Experts call for cut of tax on interest
( 2003-10-27 09:27) (China Daily)
China should cancel taxes on interest earned from personal savings deposits, some economists are advocating.
The idea is just one of the several suggestions proposed by a group of experts and officials at the Ministry of Commerce to stimulate the country's consumer goods market.
The proposals also include raising the threshold for levying personal income tax.
Zhang Peisen, a senior expert with the Taxation Research Institute under the State Administration of Taxation, said cancelling the tax on interest earned is possible and necessary because the tax fails to meet its original goal of stimulating investments and consumption.
"A lack of investment channels has seriously curbed the use of private money," he said.
Although the government has already decided to reform the banking sector and diversify financial services, options are still very limited when it comes to safe and profitable private financial products, Zhang argued.
The fledgling stock market is also very volatile and full of irregularities, he said.
Treasury bonds might be an exceptionally ideal means of investment because of their combination of safety and profitability, he said.
But those who hold bonds only account for a small proportion of the population.
In most cases, people still put their money in banks.
In rural areas where incomes are lower, amounts deposited increase even faster than in cities because rural people are too far away from the stock and bond markets or insurance brokers.
"The tax also did not effectively stimulate the expansion of domestic consumption," Zhang said.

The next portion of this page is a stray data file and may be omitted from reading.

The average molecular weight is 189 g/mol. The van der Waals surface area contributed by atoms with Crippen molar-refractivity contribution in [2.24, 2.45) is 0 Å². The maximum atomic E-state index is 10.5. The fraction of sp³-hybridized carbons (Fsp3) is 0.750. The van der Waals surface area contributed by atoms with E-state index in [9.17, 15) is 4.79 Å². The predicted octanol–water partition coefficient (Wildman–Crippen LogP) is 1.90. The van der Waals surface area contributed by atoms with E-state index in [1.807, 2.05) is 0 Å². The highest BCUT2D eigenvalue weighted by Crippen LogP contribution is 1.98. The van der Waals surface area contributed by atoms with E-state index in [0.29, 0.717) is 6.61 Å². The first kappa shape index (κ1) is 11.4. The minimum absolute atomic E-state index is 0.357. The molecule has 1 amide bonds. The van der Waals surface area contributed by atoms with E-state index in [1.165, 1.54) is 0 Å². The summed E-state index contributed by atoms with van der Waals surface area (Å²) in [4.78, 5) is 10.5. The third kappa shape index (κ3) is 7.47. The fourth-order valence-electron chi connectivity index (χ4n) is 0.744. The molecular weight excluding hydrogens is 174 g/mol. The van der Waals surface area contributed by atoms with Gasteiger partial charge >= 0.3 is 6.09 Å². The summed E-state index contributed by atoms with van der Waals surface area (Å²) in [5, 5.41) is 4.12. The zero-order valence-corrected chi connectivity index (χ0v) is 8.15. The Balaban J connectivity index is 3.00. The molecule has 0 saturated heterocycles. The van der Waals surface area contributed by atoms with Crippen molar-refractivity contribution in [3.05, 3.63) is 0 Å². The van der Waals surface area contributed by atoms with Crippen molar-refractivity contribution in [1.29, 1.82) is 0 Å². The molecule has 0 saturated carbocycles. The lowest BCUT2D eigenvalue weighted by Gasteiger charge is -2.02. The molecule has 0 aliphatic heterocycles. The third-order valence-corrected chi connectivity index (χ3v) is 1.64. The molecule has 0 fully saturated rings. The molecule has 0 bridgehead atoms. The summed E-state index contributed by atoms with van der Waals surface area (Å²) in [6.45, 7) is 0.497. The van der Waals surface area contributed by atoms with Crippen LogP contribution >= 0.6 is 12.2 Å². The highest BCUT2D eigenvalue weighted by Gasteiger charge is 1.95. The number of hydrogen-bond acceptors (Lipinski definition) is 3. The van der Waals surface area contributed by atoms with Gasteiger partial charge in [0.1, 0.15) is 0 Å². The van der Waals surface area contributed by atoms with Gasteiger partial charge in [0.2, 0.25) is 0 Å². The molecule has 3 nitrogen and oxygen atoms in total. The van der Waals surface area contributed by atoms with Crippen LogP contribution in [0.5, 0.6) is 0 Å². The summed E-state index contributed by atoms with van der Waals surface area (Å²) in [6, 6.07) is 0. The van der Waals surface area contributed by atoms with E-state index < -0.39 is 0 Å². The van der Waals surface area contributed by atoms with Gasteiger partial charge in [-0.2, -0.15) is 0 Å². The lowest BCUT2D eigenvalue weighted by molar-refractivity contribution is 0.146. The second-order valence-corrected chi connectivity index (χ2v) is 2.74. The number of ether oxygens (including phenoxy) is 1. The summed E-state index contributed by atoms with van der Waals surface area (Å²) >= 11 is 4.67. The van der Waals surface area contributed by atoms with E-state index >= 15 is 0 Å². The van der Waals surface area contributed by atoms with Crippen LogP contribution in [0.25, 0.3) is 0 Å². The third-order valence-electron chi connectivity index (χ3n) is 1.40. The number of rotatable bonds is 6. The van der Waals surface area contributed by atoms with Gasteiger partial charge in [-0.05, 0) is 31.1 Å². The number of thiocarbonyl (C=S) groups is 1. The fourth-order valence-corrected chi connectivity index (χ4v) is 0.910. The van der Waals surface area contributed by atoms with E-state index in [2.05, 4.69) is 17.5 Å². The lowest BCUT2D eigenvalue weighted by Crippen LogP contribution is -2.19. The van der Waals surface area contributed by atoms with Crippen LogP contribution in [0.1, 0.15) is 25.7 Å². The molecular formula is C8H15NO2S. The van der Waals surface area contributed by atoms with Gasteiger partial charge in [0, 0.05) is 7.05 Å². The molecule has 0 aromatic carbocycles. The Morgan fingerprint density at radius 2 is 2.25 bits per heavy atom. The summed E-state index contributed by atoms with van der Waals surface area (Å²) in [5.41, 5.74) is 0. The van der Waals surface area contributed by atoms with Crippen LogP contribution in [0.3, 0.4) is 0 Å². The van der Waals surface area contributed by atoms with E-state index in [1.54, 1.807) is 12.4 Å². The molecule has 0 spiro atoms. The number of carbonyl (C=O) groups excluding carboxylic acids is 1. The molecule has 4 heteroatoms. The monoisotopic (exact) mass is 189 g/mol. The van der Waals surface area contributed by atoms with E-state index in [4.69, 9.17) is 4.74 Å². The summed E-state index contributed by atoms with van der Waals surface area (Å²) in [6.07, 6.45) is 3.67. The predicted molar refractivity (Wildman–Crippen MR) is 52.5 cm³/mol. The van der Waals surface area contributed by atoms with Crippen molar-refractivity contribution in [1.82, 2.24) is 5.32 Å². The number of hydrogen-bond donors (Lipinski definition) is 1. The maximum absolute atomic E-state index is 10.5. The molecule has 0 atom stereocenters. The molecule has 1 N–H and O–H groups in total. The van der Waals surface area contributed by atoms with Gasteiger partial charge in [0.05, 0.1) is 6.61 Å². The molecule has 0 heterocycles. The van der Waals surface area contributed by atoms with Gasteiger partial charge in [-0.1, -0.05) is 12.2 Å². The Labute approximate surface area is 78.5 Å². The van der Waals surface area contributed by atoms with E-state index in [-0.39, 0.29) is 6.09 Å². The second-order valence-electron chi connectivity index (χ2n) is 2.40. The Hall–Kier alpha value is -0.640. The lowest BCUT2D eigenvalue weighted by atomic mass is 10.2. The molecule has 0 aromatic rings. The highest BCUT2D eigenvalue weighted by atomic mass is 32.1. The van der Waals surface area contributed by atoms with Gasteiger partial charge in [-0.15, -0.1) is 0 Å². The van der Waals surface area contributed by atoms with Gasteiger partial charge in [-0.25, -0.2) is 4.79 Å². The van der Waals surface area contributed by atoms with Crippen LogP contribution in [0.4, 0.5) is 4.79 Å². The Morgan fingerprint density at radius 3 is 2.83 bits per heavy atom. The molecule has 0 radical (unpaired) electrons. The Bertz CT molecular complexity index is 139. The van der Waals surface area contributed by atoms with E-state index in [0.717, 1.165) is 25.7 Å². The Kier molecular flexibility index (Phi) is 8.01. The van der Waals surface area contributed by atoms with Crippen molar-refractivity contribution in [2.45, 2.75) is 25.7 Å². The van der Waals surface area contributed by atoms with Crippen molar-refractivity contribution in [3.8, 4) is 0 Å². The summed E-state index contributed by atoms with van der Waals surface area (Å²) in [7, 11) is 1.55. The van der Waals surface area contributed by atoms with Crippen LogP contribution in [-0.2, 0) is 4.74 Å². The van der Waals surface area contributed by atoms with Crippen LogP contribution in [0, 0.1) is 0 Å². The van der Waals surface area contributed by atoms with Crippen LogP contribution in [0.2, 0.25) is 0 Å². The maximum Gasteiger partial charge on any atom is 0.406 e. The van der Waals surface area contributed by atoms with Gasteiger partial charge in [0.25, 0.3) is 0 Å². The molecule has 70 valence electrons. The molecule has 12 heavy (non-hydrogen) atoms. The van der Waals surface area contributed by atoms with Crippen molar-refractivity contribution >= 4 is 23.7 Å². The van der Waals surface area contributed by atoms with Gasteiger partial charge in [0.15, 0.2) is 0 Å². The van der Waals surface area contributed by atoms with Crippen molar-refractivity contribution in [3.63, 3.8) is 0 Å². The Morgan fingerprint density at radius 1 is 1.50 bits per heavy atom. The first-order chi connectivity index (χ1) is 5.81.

Despite the country imposing an interest rate tax and cutting interest rates eight times since 1996, the growth of social consumption is still far less than that of bank deposits.
Weak consumption resulted from residents' low expectations for their incomes' growth, Zhang said.
An unsound social security system has forced most of Chinese who deposit their money in banks to depend on it for future expenditures in housing, medical treatment and children's education, he said.
The interest tax has actually cut the residents' income further.
Although some people have non-salary incomes, for most of China's residents - especially laid-off workers and farmers - interest rate earnings have become an important source of income, he said.
The application of the interest tax has actually reduced the purchasing power of most Chinese, he said.
Zhang Xueying, a senior economist with the State Information Centre, said the country is likely to cancel the interest tax and even raise the interest rate in the second half of next year.
"China is expected to witness higher growth in gross domestic product (GDP), fixed assets investment and the consumer price index (CPI) next year, if no further actions are taken to cool down the economy," Zhang said.
If the country's GDP and fixed asset investment continue to grow at a higher rate in the remaining months of this year and next year, and the CPI rises 2 to 3 per cent, the country may cancel the tax and even raise the interest rate, he said.
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